GRRM responded that this was one of the things that was making Dance take so long, namely having to go back and check a bunch of details. He said that without search functions in documents he would have gone mad.

He gave a very funny rant about eye color - about how in the real world, we really notice anyone's eye color unless we're very close to them, but in books, everyone has their eye color described. Having to go back and check the eye color he gave for hundreds of characters was an example of a detail that could drive him batty; GRRM said he regretted mentioning the eye color of any of his characters. He also noted that as a brown-eyed person, he finds it annoying that brown-eyed characters are always portrayed as ordinary, while the doers of great deeds always have blue or hazel eyes or something - he notes that he himself was somewhat guilty of this with the violet eyes of Dany or the red eyes of Melisandre.

He said that in all seriousness, what was most important in rereading prior books to make sure he got the continuity right was speech patterns - each of his hundreds of characters has a distinct way of talking that he wants to make sure he is faithful to.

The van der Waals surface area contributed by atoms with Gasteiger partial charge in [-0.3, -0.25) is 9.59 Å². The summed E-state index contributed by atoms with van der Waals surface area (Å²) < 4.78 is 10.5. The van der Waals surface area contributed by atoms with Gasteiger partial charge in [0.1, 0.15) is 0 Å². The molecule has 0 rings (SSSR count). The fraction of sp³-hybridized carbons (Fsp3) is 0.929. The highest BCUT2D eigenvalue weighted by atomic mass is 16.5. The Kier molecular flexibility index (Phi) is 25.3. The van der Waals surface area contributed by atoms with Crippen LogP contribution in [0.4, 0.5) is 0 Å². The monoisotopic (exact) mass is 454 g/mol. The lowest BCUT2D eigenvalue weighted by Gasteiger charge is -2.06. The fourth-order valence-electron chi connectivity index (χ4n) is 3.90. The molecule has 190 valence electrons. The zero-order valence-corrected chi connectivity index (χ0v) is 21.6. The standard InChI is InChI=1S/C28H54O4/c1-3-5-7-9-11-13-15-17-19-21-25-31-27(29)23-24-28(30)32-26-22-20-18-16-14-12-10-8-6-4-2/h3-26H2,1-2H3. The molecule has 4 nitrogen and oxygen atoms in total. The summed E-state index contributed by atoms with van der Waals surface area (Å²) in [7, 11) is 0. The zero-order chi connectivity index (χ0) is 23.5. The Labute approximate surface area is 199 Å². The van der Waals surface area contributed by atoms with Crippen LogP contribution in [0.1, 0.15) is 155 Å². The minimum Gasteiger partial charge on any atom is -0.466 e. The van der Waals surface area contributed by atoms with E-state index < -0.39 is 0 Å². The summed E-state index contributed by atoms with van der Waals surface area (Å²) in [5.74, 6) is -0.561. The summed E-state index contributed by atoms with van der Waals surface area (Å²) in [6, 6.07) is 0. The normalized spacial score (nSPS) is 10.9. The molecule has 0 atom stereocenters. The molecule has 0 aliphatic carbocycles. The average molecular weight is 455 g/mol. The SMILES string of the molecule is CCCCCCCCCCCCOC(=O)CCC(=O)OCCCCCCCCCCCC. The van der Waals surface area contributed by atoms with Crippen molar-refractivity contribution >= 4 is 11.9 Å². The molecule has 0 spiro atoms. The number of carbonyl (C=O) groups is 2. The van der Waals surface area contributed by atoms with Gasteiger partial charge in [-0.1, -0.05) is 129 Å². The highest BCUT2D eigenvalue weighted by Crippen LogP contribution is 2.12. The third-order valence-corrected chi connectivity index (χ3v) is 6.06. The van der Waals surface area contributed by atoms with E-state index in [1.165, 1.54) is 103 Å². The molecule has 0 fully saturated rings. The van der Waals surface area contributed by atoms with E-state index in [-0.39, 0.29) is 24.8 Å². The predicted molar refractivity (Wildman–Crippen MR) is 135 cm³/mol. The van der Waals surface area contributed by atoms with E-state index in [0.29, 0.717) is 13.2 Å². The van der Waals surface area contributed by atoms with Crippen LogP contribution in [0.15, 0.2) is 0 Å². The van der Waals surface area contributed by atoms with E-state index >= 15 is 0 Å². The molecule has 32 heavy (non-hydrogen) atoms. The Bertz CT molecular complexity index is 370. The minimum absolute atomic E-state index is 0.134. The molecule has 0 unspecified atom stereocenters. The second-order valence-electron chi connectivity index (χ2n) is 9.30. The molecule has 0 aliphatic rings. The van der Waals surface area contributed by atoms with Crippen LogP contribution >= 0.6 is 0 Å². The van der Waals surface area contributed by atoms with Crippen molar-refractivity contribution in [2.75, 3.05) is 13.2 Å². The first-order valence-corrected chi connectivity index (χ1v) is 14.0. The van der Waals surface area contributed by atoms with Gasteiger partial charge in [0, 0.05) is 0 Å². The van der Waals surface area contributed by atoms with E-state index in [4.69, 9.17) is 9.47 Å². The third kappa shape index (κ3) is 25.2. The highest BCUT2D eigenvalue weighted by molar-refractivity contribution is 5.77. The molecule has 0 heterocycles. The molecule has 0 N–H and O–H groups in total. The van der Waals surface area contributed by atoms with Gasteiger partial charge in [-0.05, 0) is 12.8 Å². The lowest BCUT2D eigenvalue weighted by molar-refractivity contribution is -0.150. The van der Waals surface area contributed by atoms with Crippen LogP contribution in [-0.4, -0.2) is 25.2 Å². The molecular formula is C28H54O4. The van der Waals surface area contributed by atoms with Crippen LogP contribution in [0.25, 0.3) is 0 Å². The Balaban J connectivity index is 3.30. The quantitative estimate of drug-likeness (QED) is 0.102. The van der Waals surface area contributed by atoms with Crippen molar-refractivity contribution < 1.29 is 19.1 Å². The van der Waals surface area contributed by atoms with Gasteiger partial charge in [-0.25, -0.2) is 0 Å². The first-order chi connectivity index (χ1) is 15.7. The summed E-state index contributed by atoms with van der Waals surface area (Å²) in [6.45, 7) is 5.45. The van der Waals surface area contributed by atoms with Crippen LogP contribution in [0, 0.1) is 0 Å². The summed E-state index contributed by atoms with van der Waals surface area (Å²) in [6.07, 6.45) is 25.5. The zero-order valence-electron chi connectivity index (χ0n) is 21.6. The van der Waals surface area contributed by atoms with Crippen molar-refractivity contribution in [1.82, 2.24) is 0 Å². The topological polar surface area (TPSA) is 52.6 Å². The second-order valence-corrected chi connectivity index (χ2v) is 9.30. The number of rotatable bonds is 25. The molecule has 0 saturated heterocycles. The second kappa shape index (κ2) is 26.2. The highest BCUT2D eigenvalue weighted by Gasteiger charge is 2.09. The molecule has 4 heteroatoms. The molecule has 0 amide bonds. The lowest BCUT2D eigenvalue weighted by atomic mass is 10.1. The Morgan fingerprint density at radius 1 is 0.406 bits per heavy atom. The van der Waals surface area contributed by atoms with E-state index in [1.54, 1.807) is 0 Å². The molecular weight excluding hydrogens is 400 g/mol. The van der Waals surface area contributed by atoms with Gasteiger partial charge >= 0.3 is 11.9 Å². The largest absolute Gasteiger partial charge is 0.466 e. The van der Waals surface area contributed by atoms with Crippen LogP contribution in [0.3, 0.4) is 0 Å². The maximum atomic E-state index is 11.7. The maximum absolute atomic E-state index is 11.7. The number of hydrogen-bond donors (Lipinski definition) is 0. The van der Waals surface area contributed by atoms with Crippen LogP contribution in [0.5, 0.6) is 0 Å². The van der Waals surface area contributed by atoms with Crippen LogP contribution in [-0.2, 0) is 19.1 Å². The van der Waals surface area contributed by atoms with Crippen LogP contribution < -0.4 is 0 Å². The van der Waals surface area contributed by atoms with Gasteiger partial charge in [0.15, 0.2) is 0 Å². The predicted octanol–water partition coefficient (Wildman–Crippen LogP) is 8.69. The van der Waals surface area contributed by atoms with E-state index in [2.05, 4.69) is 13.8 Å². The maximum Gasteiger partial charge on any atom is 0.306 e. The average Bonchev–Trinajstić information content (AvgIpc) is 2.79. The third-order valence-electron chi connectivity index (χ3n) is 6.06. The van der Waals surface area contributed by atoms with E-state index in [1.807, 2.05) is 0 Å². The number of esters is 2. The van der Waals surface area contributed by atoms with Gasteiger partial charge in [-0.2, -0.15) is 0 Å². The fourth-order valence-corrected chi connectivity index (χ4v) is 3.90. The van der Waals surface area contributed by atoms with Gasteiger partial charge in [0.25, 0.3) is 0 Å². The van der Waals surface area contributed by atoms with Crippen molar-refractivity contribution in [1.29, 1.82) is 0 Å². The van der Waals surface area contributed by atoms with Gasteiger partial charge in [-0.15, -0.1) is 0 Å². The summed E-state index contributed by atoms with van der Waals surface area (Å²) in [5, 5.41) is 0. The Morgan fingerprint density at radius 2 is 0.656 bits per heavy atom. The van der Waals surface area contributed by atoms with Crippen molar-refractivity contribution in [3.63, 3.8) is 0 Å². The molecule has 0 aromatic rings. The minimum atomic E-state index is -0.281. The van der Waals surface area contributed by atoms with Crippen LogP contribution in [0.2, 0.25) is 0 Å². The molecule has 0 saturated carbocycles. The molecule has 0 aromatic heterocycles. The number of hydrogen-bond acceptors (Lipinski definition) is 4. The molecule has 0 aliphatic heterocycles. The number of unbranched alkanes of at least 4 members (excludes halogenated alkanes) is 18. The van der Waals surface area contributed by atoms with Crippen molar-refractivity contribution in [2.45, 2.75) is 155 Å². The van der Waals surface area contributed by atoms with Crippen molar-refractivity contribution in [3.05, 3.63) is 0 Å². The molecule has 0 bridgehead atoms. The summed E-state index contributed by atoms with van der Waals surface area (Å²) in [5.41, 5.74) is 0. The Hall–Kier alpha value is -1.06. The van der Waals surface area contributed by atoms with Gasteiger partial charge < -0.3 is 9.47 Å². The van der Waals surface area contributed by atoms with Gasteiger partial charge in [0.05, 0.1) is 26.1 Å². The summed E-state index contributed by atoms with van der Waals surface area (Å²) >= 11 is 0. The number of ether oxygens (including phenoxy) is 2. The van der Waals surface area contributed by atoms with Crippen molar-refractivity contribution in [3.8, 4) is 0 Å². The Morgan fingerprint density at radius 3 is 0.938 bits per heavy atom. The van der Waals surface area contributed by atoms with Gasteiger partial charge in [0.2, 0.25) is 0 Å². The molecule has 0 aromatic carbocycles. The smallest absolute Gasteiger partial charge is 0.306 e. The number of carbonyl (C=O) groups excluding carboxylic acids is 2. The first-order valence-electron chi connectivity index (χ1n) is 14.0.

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8 hours ago, Nittanian said:

I'm considering it a mistake for now. Jon is the POV for each mention of Val's eyes, and GRRM doesn't have Jon remarking about them changing color. GRRM has long had frustrations with keeping eye colors consistent.

1999:

2005:

2008:

2010:

 

Thanks for the quotes. It's still the first description of pale eyes for Val which really gives me pause as I've recently noticed how consistent its usage is. Pale eyes looks like a very deliberate choice for certain types of characters which is why I'd still like clarification.

Old Nan, Barristan and Pycelle have pale eyes due to age. But the list of characters with pale eyes who are younger is rather ominous. An incomplete list...

Viserys

Bran’s would-be killer

Tywin

The Boltons

 Ilyn Payne

Jon Con (Tyrion compares his pale eyes to Tywin's)

Lysa

Selyse

Mandon Moore

Emmon Frey

The wights

Edited by Lollygag

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I was listening to the audio book of AGOT the other day, and noticed that Ned's POV says that Maester Malleon's book of lineages is over a century old [in 298 or 299], yet also states that the last mating between Baratheon and Lannister recorded in the book was some ninety years ago. How can this be reconciled? The quote about the book being over a century old makes it sound as though the book was written in its entirety at that time, not that it has continued to be updated.